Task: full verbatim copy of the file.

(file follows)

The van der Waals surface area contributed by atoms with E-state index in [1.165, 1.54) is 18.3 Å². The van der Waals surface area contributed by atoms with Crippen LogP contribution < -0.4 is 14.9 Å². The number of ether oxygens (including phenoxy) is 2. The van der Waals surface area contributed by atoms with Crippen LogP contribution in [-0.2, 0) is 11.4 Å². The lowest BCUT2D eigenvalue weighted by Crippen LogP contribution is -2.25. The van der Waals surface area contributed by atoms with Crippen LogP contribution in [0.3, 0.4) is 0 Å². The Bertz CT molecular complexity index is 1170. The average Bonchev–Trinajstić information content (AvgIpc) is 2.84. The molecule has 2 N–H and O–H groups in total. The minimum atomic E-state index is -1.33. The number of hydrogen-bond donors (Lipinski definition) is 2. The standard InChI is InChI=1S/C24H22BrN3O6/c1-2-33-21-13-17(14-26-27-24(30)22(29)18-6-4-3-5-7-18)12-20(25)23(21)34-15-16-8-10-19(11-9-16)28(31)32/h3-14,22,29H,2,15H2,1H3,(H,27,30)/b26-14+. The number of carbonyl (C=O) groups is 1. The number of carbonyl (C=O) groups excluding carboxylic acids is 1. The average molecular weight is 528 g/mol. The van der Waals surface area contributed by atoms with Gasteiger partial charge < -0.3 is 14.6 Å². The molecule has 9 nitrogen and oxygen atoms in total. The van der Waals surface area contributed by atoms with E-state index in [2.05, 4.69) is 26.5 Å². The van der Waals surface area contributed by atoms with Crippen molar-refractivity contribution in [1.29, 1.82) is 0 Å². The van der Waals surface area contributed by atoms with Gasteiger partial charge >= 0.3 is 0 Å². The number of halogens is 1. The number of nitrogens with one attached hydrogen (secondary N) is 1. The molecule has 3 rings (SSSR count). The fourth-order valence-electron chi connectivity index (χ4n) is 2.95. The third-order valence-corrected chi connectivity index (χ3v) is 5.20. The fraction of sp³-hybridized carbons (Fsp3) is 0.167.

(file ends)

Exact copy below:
The van der Waals surface area contributed by atoms with E-state index in [1.165, 1.54) is 18.3 Å². The van der Waals surface area contributed by atoms with Crippen LogP contribution < -0.4 is 14.9 Å². The number of ether oxygens (including phenoxy) is 2. The van der Waals surface area contributed by atoms with Crippen LogP contribution in [-0.2, 0) is 11.4 Å². The lowest BCUT2D eigenvalue weighted by Crippen LogP contribution is -2.25. The van der Waals surface area contributed by atoms with Crippen LogP contribution in [0.3, 0.4) is 0 Å². The Bertz CT molecular complexity index is 1170. The average Bonchev–Trinajstić information content (AvgIpc) is 2.84. The molecule has 2 N–H and O–H groups in total. The minimum atomic E-state index is -1.33. The number of hydrogen-bond donors (Lipinski definition) is 2. The standard InChI is InChI=1S/C24H22BrN3O6/c1-2-33-21-13-17(14-26-27-24(30)22(29)18-6-4-3-5-7-18)12-20(25)23(21)34-15-16-8-10-19(11-9-16)28(31)32/h3-14,22,29H,2,15H2,1H3,(H,27,30)/b26-14+. The number of carbonyl (C=O) groups is 1. The number of carbonyl (C=O) groups excluding carboxylic acids is 1. The average molecular weight is 528 g/mol. The van der Waals surface area contributed by atoms with Gasteiger partial charge < -0.3 is 14.6 Å². The molecule has 9 nitrogen and oxygen atoms in total. The van der Waals surface area contributed by atoms with E-state index in [2.05, 4.69) is 26.5 Å². The van der Waals surface area contributed by atoms with Crippen molar-refractivity contribution in [1.29, 1.82) is 0 Å². The van der Waals surface area contributed by atoms with Gasteiger partial charge >= 0.3 is 0 Å². The number of halogens is 1. The number of nitrogens with one attached hydrogen (secondary N) is 1. The molecule has 3 rings (SSSR count). The fourth-order valence-electron chi connectivity index (χ4n) is 2.95. The third-order valence-corrected chi connectivity index (χ3v) is 5.20. The fraction of sp³-hybridized carbons (Fsp3) is 0.167.